Five insights from a product video for the Nest Detect

I was on Nest's website recently finishing up an order of one of their now ubiquitous thermostats. I've always been impressed with their market approach, so it's no surprise that I was blown away by one of their product videos. The video shows off the Nest Detect which is part of their Nest Secure alarm system. It offers a good example of how a product video can engage and create buying confidence among its audience.


Here are five insights I’m taking away from this on building a good product video.

1) Focus on what makes your product or service unique

At the time of writing this, Nest positioned this video about Nest Detect - which focuses on one distinct part of the Nest Secure alarm system - as the introduction to the entire product. It likely was a marketing choice where they put their most unique attribute forward - you often get one chance to make a strong impression and every other alarm system has buttons and cameras. Nest Detect is the most interesting and functional part of the whole system. It’s what’s inside of this tiny gadget that makes Nest Secure really matter. Note in the image below, Nest shows the keypad, but the video never references the keypad; it's solely focused on the small lipstick-size detector. 

Nest positioning of product video

2) Show off your team

I count 11 product specialists talking about the device. They are diverse and keep the video interesting and relatable. While the video might also be sponsored by Warby Parker, these people are cool, relaxed and folks I’d want to hang with. (Full disclosure: I wear Warby Parkers.)

A screenshot from the Nest Detect product video

3) Energy builds

As the video starts, we see a man talking and looking just off camera. There is no movement (no slider action, no handheld subtle moves). His opening point is clear and takes 13 seconds to emphasize the key brand goal behind this product (packing as much functionality into something as small as possible). The music builds with energy throughout and we see slider action on cameras, great stylized shots and faster cuts of bRoll over people discussing the product. This helps keep the viewer engaged and hopefully watching a larger percentage of the video.

4) More than the product

You might have one of the coolest products and services out there (and yes, Nest does), but don’t forget to show the heart of what’s behind it. As the video concludes, we get a sense of Nest’s engineering philosophy (which is also part of their brand). The video addresses features, usability, safety challenges, and then it finishes with a view into their engineering dance with the line, “It’s like taming a dragon.” This wasn’t easy and the team that made this gave everything they could to create this innovation.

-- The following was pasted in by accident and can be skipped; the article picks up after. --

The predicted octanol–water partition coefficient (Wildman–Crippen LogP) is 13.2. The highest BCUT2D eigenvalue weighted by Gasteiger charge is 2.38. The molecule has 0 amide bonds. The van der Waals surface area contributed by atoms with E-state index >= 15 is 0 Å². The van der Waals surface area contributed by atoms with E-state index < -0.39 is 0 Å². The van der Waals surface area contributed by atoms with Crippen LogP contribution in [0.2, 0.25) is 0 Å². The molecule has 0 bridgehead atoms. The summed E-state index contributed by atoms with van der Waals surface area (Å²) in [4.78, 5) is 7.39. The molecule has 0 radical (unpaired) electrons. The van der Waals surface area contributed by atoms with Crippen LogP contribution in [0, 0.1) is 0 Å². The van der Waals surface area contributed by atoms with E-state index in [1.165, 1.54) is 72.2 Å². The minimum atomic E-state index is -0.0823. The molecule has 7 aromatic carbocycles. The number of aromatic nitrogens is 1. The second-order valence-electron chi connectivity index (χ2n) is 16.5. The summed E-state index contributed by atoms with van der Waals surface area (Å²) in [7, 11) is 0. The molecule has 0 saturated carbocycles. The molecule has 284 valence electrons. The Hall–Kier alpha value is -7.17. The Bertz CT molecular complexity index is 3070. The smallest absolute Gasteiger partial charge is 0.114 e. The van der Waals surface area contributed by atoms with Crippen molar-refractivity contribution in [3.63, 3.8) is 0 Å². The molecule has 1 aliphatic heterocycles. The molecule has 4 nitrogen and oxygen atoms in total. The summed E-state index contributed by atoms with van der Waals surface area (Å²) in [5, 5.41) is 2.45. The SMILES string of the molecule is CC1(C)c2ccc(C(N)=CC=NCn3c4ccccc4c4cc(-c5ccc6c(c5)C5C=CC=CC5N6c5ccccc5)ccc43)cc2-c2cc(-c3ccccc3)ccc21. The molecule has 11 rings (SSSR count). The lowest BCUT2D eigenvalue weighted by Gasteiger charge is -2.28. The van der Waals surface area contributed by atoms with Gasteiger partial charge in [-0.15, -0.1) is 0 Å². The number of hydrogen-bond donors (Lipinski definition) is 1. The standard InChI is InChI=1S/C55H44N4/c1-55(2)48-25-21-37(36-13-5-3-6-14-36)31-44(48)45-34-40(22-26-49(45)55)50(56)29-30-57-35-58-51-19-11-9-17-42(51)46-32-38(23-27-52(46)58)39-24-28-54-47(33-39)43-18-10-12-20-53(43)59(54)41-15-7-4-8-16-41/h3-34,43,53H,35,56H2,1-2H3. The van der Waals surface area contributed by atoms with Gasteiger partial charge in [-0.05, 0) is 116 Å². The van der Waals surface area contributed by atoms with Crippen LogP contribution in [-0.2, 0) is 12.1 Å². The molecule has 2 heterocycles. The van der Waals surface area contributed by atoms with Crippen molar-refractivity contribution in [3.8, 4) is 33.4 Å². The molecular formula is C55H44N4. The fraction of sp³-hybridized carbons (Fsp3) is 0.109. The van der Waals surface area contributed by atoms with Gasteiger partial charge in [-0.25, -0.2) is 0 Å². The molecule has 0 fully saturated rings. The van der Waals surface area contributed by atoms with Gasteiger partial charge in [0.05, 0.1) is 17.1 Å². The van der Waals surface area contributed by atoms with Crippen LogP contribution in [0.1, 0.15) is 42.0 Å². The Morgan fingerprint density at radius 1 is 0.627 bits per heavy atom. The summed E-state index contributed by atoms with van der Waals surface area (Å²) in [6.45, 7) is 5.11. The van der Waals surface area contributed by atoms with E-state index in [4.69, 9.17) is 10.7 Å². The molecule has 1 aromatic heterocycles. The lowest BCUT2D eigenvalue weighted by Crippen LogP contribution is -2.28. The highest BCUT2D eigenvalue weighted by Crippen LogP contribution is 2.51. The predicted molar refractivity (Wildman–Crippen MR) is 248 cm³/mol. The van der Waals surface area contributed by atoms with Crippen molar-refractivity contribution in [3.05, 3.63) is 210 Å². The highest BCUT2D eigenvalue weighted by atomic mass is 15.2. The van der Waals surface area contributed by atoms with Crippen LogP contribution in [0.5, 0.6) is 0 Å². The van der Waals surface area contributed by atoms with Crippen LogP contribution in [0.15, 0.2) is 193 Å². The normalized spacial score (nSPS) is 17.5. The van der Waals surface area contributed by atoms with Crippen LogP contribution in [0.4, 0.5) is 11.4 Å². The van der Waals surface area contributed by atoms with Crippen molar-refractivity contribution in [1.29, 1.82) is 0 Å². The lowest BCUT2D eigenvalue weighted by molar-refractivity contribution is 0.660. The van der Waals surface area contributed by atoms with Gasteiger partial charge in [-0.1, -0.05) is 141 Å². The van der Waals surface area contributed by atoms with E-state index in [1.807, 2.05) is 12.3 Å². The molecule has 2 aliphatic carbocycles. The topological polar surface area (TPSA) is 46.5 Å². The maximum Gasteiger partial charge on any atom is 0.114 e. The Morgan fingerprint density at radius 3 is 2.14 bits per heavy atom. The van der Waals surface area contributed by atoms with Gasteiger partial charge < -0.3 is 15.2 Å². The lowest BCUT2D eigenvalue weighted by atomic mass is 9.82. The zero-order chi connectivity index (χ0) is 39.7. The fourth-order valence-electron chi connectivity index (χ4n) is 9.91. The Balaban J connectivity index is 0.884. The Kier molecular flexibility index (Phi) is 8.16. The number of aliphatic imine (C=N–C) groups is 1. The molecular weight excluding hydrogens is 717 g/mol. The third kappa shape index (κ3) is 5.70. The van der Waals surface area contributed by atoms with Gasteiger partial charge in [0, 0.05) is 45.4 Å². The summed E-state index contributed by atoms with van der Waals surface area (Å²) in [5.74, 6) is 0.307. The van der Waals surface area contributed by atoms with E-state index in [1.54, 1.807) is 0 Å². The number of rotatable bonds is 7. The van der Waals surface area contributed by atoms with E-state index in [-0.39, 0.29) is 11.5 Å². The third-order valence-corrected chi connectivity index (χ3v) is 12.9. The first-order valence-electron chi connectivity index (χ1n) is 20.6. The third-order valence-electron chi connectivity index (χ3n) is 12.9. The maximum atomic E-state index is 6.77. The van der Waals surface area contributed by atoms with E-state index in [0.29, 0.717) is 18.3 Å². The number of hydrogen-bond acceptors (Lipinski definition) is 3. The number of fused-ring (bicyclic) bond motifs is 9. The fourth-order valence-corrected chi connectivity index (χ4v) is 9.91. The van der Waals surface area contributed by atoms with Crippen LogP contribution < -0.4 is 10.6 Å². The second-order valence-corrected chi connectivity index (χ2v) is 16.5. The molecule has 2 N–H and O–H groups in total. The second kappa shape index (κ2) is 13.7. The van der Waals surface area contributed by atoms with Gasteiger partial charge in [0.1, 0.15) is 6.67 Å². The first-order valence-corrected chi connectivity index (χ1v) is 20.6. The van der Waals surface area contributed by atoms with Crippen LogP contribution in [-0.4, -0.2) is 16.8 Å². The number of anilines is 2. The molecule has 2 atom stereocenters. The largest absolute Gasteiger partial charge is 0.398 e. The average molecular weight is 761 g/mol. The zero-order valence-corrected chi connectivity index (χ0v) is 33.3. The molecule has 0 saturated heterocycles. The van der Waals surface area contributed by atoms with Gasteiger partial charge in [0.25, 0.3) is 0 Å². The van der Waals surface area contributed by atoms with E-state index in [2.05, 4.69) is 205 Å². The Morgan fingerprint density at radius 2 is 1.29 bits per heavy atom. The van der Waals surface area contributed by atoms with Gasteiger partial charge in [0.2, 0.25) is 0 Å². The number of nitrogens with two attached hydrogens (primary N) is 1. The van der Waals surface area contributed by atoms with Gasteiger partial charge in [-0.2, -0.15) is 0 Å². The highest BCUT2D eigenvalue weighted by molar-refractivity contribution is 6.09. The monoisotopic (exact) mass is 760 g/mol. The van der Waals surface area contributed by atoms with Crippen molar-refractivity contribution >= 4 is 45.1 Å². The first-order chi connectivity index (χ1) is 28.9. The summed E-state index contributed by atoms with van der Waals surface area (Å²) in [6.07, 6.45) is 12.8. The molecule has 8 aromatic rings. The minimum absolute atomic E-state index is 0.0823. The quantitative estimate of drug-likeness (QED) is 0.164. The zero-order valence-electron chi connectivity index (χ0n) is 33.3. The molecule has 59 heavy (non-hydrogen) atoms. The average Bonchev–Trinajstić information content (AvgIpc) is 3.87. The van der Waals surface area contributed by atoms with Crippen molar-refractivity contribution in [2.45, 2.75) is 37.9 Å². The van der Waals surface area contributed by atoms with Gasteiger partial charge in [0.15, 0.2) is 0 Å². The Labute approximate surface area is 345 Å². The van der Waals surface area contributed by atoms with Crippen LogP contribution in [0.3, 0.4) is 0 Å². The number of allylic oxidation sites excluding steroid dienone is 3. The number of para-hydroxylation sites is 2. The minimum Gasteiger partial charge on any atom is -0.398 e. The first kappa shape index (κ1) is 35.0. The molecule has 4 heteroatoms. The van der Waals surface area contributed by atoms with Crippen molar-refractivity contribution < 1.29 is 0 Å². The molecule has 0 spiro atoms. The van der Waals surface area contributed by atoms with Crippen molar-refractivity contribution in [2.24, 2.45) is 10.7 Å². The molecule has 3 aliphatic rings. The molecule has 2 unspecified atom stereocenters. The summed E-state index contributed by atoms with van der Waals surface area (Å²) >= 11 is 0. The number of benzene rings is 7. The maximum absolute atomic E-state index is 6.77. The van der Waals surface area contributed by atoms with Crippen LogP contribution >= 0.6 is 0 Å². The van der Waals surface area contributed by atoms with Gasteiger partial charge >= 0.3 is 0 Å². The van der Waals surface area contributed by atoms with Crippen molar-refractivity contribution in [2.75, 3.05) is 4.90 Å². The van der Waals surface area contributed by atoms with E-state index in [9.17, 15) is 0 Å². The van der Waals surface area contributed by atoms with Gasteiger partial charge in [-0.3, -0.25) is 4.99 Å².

5) Strong bRoll that resonates

Most of the bRoll focuses on this place that feels like an engineering lab to me. Lots of sketches and micro electronics. Great angles, macro shots, and fast cuts into this world that created this device. But we also see glimpses into a home that likely matches their top customer profile: Couple of kids, affluent neighborhood, newer or updated construction. Good bRoll allows you to consciously extended the story beyond the subject matter experts and the simple shots of your product. The bRoll took us inside the lab that made this thing and helped us see it in our own homes. And to top it off, they snuck in a Weiner dog.

 

There are lots of ways to make a really boring product video. In this video, you don’t even see the product until 43 seconds in (and it’s prototype at that). I’m sure when the marketing team looked at this tiny white thing that looks like a chapstick tube, they said, “How in the world do we take this and make a video that hooks our prospects?” I think they succeeded. I’ll know I’ll be talking to my wife to see if we can work this into our budget.

 

Written by Hunter Weeks, Head of Video at Factor3 Digital